Fix this by giving your characters depth. They should not be either entirely good or entirely bad. Give them interesting, believable motivations.

2. The dialogue is exaggerated or over the top, perhaps ornate purple prose.

There is more in what people don't say than in the words they speak. Make sure your dialogue isn't on the nose. Imbue it with subtlety and nuance. Avoid lecherous pronouncements, grandiose speeches, and "as you know, Sally" dialogue.

3. The plot point is annoying rather than exciting.

Overt conflict is fine some of the time, but there are many types of conflict. Make sure you utilize them all: internal, external, antagonist, and interpersonal. Avoid "stock scenes" such as the heroine tied to the railroad tracks, the heroine who stumbles while being chased, and macho bragging. Some plot points have been overdone. Don't exaggerate them to the point of stretching credulity either.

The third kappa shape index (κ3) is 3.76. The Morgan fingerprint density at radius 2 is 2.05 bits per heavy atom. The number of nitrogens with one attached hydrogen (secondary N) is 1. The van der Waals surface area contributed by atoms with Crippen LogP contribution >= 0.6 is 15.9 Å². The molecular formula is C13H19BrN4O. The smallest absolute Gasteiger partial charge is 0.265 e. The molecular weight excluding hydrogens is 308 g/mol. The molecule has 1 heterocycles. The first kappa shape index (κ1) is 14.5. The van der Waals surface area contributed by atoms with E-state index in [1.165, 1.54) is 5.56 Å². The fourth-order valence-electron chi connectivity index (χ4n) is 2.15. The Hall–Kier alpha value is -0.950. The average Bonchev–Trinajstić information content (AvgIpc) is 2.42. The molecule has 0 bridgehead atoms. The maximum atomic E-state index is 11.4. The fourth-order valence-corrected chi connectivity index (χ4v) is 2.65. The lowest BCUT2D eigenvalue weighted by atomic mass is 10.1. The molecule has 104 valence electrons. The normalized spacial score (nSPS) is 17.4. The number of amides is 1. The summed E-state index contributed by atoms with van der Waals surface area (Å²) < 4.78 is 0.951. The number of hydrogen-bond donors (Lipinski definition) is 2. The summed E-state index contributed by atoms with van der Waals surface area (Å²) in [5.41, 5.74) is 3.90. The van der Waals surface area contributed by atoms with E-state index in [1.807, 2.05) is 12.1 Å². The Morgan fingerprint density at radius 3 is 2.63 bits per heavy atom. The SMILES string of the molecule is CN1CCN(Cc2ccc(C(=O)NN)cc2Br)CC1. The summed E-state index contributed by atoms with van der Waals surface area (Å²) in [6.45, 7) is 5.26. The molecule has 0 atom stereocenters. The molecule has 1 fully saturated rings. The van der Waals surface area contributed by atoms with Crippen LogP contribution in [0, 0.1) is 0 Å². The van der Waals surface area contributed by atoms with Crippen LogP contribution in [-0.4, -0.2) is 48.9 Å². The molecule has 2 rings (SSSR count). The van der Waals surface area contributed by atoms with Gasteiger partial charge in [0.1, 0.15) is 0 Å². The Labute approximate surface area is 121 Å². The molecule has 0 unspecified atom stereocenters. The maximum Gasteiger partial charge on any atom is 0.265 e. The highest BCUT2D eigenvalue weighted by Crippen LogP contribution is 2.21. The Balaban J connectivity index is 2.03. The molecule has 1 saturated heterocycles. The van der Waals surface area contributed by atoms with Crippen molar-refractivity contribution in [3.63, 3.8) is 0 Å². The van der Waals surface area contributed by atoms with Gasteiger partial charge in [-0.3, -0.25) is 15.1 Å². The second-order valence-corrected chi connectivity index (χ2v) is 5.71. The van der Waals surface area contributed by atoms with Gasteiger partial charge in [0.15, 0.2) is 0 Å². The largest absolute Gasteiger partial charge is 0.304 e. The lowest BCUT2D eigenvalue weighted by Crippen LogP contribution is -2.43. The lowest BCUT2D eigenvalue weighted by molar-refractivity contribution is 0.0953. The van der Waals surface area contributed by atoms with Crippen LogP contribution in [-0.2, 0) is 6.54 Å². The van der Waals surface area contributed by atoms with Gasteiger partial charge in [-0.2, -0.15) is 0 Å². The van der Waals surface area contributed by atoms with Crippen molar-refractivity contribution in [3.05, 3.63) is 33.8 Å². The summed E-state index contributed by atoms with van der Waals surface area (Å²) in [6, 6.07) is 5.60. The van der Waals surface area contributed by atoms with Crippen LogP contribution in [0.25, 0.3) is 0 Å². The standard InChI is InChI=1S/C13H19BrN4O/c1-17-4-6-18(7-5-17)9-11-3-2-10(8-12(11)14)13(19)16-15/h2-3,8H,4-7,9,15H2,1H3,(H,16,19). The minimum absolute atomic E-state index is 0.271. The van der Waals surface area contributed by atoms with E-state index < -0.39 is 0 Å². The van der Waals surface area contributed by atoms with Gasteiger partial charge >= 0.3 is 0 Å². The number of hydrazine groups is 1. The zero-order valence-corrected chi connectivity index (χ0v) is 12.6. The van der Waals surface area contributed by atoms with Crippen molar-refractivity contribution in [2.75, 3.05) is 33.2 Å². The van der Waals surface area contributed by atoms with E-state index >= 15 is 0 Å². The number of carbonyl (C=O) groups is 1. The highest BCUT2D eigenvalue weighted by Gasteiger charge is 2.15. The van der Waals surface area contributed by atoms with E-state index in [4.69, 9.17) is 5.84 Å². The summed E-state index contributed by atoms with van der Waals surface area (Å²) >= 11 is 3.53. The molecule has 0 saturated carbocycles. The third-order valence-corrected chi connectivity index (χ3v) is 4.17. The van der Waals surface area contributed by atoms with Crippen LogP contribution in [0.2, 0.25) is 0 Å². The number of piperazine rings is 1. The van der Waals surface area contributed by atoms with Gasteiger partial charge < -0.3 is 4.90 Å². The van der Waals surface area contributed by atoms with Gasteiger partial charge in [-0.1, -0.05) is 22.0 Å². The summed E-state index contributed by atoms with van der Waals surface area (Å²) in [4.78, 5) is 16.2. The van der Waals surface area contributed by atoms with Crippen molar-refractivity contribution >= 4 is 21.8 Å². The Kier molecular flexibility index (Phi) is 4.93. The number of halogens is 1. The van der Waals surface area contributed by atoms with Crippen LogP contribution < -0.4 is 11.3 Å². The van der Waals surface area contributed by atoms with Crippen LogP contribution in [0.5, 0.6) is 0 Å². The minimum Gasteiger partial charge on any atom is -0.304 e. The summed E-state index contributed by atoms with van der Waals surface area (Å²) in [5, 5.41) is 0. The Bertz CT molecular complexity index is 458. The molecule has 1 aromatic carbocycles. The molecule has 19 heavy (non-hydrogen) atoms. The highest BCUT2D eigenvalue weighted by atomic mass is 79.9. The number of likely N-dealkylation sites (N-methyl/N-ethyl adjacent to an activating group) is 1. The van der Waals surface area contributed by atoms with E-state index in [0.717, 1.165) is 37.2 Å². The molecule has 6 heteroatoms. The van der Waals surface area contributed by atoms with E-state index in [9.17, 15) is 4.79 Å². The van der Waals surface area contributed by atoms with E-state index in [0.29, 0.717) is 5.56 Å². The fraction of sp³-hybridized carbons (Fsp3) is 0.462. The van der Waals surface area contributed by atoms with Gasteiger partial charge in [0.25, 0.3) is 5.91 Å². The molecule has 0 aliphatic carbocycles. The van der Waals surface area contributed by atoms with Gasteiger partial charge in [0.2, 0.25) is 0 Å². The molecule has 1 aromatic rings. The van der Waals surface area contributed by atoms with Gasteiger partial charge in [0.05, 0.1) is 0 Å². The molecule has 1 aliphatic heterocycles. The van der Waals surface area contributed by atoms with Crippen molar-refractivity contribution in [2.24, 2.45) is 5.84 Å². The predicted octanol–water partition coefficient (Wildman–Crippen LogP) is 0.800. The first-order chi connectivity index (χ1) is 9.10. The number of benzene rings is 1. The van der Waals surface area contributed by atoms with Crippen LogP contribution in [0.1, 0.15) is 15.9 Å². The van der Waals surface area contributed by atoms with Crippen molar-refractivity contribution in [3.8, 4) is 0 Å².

4. The characters' reactions or gestures lack subtlety.

Victorian actors were forced to exaggerate their movements so the audience could see them. The gesture often came before the delivery of the line to announce, "I am about to say something important!"

Your verbal camera moves in close when a character is speaking and reacting. It picks up intimate body language. Use it judiciously. The smallest gesture can speak louder than shouting or punching a wall. Avoid wiggling eyebrows, stroking mustaches, and rolling eyes.

5. The theme is too simplistic or exaggerated.

The thematic argument at the heart of your story should feature shades of gray. Often, the antagonist advocates one extreme answer to the question, the hero the opposite. It is more interesting to watch both of them struggle with ambiguity or doubt. Explore all sides of a thematic argument by pulling in your friends and foes.

When crafting your story, strive for drama not melodrama. You don't want your readers to give you the hook.